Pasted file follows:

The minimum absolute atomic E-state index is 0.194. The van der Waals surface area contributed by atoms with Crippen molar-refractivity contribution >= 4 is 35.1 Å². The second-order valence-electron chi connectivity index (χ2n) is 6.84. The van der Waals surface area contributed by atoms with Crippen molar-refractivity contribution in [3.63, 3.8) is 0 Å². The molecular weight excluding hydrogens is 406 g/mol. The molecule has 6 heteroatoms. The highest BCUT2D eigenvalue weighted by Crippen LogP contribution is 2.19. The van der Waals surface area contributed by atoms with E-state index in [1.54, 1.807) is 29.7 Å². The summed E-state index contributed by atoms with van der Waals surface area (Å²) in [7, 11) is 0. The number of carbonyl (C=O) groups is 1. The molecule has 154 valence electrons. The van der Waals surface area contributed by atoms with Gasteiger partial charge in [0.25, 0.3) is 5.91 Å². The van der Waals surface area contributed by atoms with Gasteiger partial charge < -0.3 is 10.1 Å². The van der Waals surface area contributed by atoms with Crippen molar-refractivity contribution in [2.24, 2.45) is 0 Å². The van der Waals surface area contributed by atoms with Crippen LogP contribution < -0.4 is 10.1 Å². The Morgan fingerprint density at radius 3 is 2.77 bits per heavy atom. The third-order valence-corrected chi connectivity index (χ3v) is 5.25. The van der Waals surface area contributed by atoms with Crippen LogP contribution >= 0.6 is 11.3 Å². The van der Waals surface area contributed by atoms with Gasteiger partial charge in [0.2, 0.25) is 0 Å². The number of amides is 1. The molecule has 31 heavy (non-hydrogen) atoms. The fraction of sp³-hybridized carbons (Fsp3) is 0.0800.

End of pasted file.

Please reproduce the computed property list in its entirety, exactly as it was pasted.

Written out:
The minimum absolute atomic E-state index is 0.194. The van der Waals surface area contributed by atoms with Crippen molar-refractivity contribution >= 4 is 35.1 Å². The second-order valence-electron chi connectivity index (χ2n) is 6.84. The van der Waals surface area contributed by atoms with Crippen molar-refractivity contribution in [3.63, 3.8) is 0 Å². The molecular weight excluding hydrogens is 406 g/mol. The molecule has 6 heteroatoms. The highest BCUT2D eigenvalue weighted by Crippen LogP contribution is 2.19. The van der Waals surface area contributed by atoms with E-state index in [1.54, 1.807) is 29.7 Å². The summed E-state index contributed by atoms with van der Waals surface area (Å²) in [7, 11) is 0. The number of carbonyl (C=O) groups is 1. The molecule has 154 valence electrons. The van der Waals surface area contributed by atoms with Gasteiger partial charge in [0.25, 0.3) is 5.91 Å². The van der Waals surface area contributed by atoms with Gasteiger partial charge < -0.3 is 10.1 Å². The van der Waals surface area contributed by atoms with Crippen molar-refractivity contribution in [2.24, 2.45) is 0 Å². The van der Waals surface area contributed by atoms with Crippen LogP contribution < -0.4 is 10.1 Å². The Morgan fingerprint density at radius 3 is 2.77 bits per heavy atom. The third-order valence-corrected chi connectivity index (χ3v) is 5.25. The van der Waals surface area contributed by atoms with Crippen LogP contribution >= 0.6 is 11.3 Å². The van der Waals surface area contributed by atoms with Gasteiger partial charge in [0.2, 0.25) is 0 Å². The number of amides is 1. The molecule has 31 heavy (non-hydrogen) atoms. The fraction of sp³-hybridized carbons (Fsp3) is 0.0800.